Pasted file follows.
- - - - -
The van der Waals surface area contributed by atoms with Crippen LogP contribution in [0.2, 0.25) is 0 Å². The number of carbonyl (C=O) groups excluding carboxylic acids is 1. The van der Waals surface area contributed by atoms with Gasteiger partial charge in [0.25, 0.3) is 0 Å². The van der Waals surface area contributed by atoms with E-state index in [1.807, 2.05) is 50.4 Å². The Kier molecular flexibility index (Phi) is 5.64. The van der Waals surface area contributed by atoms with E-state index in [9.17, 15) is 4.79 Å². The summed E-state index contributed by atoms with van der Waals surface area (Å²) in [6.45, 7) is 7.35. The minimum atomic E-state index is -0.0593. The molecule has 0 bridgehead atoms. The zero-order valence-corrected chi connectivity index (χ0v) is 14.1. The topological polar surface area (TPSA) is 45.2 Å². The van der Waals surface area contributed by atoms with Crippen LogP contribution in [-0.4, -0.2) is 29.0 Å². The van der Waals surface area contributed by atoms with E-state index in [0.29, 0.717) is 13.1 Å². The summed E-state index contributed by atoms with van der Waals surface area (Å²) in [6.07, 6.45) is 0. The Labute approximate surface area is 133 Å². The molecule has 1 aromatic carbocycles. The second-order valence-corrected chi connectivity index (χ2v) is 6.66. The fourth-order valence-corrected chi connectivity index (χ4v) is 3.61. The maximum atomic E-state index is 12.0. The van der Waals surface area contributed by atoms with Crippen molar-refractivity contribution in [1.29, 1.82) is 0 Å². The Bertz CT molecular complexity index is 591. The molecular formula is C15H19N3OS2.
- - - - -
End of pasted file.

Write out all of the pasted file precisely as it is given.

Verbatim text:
The van der Waals surface area contributed by atoms with Crippen LogP contribution in [0.2, 0.25) is 0 Å². The number of carbonyl (C=O) groups excluding carboxylic acids is 1. The van der Waals surface area contributed by atoms with Gasteiger partial charge in [0.25, 0.3) is 0 Å². The van der Waals surface area contributed by atoms with E-state index in [1.807, 2.05) is 50.4 Å². The Kier molecular flexibility index (Phi) is 5.64. The van der Waals surface area contributed by atoms with E-state index in [9.17, 15) is 4.79 Å². The summed E-state index contributed by atoms with van der Waals surface area (Å²) in [6.45, 7) is 7.35. The minimum atomic E-state index is -0.0593. The molecule has 0 bridgehead atoms. The zero-order valence-corrected chi connectivity index (χ0v) is 14.1. The topological polar surface area (TPSA) is 45.2 Å². The van der Waals surface area contributed by atoms with Crippen LogP contribution in [-0.4, -0.2) is 29.0 Å². The van der Waals surface area contributed by atoms with E-state index in [0.29, 0.717) is 13.1 Å². The summed E-state index contributed by atoms with van der Waals surface area (Å²) in [6.07, 6.45) is 0. The Labute approximate surface area is 133 Å². The molecule has 1 aromatic carbocycles. The second-order valence-corrected chi connectivity index (χ2v) is 6.66. The fourth-order valence-corrected chi connectivity index (χ4v) is 3.61. The maximum atomic E-state index is 12.0. The van der Waals surface area contributed by atoms with Crippen molar-refractivity contribution in [1.29, 1.82) is 0 Å². The Bertz CT molecular complexity index is 591. The molecular formula is C15H19N3OS2.